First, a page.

"The Time is Ripe"

Proper 6.A.20
Matthew 9:35-10:23
The Rev. Melanie McCarley

It’s strange, really. During this awkward season in which we are living, when many of us feel as though our lives have been put on “pause” if not “stop”, the Gospel lesson for today focuses on The Great Commission. It seems a bit out of place. After all, what can we do? In so many ways we’re stuck.

In today’s lesson Matthew tells us that when Jesus saw the crowds, he had compassion for them, because they were harassed and helpless, like sheep without a shepherd. And so he says to his disciples: “The harvest is plentiful, but the laborers are few.” Then he summons these same disciples and gives them authority to cast out unclean spirits, and to cure every disease and sickness. And as he does this he bestows upon them this, rather minimal advice: “As you go, proclaim the good news, ‘The kingdom of heaven has come near.’ Cure the sick, raise the dead, cleanse the lepers, cast out demons. You received without payment, give without payment.” That’s it—oh a few more directives about taking no gold, silver or copper in one’s belts, staying with people who are worthy and the occasional need to shake off the dust from your feet when you are not warmly received.” And, of course, there is a warning to beware of wolves, wolves who are more than happy to eat people, like the disciples, who are sheep. And, to be clear, there is the possibility of flogging, interrogations and even death. But you are not to worry, about what you are to say in these times, because the Spirit will give you words. That’s about it—and off they went.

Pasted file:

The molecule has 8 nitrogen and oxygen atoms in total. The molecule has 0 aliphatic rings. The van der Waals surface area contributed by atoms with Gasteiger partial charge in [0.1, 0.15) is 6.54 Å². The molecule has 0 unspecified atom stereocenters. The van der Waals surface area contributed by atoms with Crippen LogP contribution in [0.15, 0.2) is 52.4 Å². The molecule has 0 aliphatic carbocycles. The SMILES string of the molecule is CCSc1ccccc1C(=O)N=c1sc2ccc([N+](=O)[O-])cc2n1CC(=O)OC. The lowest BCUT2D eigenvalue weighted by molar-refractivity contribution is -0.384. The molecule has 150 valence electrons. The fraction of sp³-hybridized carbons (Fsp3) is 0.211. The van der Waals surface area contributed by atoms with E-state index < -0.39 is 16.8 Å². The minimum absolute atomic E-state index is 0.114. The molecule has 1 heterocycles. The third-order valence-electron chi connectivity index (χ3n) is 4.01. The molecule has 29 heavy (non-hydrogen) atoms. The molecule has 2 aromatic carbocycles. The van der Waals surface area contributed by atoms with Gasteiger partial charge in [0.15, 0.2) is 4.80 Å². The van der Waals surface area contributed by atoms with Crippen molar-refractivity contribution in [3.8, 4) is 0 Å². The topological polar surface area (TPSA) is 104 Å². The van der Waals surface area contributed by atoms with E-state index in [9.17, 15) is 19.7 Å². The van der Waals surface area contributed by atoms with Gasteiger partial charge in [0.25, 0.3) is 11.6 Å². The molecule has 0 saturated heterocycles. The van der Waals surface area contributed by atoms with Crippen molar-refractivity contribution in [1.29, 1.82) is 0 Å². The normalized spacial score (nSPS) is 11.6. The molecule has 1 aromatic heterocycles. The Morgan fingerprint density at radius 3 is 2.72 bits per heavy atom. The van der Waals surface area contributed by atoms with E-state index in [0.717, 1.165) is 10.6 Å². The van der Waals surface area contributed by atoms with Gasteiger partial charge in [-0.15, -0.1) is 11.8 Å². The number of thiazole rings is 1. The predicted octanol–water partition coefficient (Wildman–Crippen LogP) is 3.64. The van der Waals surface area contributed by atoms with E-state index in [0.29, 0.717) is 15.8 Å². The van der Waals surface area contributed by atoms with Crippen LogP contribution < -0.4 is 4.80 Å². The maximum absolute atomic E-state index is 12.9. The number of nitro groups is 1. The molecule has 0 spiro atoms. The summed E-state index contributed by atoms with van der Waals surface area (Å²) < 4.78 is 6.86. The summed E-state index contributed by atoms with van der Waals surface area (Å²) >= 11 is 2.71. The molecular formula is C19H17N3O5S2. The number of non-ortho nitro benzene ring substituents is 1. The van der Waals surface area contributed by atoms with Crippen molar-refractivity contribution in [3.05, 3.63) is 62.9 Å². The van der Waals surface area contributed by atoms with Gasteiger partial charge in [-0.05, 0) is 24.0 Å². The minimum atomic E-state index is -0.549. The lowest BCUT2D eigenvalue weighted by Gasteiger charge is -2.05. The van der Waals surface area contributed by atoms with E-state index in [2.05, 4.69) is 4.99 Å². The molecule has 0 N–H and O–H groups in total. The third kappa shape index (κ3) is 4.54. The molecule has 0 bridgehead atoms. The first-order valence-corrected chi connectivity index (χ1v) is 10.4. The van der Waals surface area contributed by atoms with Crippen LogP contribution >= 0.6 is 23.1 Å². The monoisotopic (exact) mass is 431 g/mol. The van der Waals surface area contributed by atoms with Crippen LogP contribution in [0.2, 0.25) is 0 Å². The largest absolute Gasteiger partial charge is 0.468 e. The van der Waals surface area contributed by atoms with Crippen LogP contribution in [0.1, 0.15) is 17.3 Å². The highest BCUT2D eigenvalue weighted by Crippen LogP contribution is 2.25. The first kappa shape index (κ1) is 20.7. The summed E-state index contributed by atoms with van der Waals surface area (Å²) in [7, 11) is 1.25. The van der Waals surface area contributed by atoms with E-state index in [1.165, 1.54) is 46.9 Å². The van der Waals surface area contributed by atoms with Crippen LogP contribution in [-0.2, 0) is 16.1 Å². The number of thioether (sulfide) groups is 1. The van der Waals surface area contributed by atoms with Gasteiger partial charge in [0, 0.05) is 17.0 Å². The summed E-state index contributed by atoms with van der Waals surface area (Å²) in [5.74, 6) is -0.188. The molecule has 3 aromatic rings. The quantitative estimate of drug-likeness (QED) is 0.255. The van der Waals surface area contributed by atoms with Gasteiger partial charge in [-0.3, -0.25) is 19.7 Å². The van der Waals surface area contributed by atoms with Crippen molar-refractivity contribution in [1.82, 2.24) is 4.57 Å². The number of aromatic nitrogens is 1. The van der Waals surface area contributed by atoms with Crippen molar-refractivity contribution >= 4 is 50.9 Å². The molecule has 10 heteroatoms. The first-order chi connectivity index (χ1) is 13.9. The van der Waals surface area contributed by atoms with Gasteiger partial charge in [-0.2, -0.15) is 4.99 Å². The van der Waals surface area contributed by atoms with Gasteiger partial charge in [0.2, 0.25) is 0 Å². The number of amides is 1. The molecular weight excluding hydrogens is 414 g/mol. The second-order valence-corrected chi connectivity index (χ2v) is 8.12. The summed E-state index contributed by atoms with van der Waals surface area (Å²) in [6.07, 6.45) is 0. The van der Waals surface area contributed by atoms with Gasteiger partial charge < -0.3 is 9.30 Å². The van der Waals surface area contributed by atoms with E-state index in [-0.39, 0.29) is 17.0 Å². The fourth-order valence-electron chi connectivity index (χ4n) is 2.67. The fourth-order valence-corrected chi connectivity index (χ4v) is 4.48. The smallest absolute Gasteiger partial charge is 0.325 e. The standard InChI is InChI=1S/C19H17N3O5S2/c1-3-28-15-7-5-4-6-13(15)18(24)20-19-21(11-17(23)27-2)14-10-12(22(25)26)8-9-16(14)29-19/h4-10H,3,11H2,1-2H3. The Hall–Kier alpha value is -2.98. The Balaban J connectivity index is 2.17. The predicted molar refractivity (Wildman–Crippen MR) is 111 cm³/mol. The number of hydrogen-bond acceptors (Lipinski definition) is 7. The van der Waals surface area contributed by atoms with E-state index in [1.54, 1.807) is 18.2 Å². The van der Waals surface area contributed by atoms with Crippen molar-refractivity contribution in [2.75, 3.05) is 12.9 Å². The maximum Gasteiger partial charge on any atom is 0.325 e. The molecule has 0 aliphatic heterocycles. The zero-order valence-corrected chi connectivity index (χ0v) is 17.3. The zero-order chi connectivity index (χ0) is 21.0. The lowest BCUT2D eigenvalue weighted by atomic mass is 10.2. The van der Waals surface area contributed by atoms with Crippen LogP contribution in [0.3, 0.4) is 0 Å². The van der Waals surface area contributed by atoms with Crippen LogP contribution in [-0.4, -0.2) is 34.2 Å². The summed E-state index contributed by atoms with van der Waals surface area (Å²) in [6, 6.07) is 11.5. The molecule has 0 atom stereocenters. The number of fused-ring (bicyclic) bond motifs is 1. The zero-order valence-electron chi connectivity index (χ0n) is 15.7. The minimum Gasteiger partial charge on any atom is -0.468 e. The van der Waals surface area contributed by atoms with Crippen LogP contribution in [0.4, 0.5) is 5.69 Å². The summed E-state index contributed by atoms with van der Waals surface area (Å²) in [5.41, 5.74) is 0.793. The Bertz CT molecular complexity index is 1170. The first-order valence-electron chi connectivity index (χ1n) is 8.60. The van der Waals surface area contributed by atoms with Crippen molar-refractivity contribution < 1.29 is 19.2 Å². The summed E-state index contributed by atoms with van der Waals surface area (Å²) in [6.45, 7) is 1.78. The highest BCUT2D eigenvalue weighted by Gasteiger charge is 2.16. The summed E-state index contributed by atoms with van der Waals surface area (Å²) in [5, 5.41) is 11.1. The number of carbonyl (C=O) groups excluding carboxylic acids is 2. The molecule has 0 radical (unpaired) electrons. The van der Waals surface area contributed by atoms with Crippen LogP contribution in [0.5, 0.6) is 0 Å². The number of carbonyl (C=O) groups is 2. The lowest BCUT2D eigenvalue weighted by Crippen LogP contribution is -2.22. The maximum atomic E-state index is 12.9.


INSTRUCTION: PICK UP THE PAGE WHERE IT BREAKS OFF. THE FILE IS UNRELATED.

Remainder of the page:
Now, pay attention to where we are in the Gospel. Chapters 9 and 10. Really---could Jesus be serious? These disciples hardly have a clue about who he is much less what the kingdom of God happens to be. How can they do these things that he is asking? Do they understand the kingdom? Do they even know what it is really about? How can they proclaim such a thing?

It’s ludicrous, if you think about it. It’s like…..It’s like telling someone that the best way to learn to swim is by tossing them out of a boat on the English Channel and telling them to move their arms and legs until they make their way to France. It’s like tasking college freshmen with the challenge of building a skyscraper even though they do not yet understand the basics of engineering and the mathematics undergirding such technical marvels. Goodness, it’s like asking a beginning clarinet student to write a symphony. Well…you get the point. How can Jesus consider these disciples prepared? They don’t know what they’re about, much less what the kingdom of God is supposed to be. But here they are—handed their diplomas before they have even finished the core courses. And off they go.

In essence, what Jesus is doing here in the tenth chapter of Matthew is telling disciples, who more than likely don’t grasp the full richness of Jesus’ kingdom to go proclaim that same kingdom’s nearness. It sounds crazy. Maybe it is.

But then again, perhaps it really is the best way to learn. How do you learn to play the piano if not by playing? For that matter, how do you lean to swim—not by reading about it, that’s for certain. You learn by getting in the water and flailing about. You learn to paint by painting, to cook by cooking and to sing by singing. You may not be any great shakes at first—but there is no substitute for getting out there and doing what it is you feel called to do.